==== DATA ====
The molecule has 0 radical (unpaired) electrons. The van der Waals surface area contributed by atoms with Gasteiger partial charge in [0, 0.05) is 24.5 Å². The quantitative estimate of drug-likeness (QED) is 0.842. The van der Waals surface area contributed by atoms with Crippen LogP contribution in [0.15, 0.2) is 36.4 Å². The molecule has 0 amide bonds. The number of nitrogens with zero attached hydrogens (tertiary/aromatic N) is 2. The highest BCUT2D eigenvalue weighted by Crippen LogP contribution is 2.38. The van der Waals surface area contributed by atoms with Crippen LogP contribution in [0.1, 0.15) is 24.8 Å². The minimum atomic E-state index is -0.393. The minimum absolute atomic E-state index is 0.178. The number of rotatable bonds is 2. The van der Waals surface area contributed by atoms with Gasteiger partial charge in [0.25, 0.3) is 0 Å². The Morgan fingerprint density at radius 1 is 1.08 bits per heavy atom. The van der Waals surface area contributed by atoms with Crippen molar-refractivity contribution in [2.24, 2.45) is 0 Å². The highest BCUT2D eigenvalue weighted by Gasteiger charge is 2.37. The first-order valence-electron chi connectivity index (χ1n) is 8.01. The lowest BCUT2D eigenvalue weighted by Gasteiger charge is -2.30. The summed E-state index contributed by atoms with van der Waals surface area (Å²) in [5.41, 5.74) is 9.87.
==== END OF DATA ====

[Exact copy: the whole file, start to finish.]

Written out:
The molecule has 0 radical (unpaired) electrons. The van der Waals surface area contributed by atoms with Gasteiger partial charge in [0, 0.05) is 24.5 Å². The quantitative estimate of drug-likeness (QED) is 0.842. The van der Waals surface area contributed by atoms with Crippen LogP contribution in [0.15, 0.2) is 36.4 Å². The molecule has 0 amide bonds. The number of nitrogens with zero attached hydrogens (tertiary/aromatic N) is 2. The highest BCUT2D eigenvalue weighted by Crippen LogP contribution is 2.38. The van der Waals surface area contributed by atoms with Crippen LogP contribution in [0.1, 0.15) is 24.8 Å². The minimum atomic E-state index is -0.393. The minimum absolute atomic E-state index is 0.178. The number of rotatable bonds is 2. The van der Waals surface area contributed by atoms with Gasteiger partial charge in [0.25, 0.3) is 0 Å². The Morgan fingerprint density at radius 1 is 1.08 bits per heavy atom. The van der Waals surface area contributed by atoms with Crippen molar-refractivity contribution in [2.24, 2.45) is 0 Å². The highest BCUT2D eigenvalue weighted by Gasteiger charge is 2.37. The first-order valence-electron chi connectivity index (χ1n) is 8.01. The lowest BCUT2D eigenvalue weighted by Gasteiger charge is -2.30. The summed E-state index contributed by atoms with van der Waals surface area (Å²) in [5.41, 5.74) is 9.87.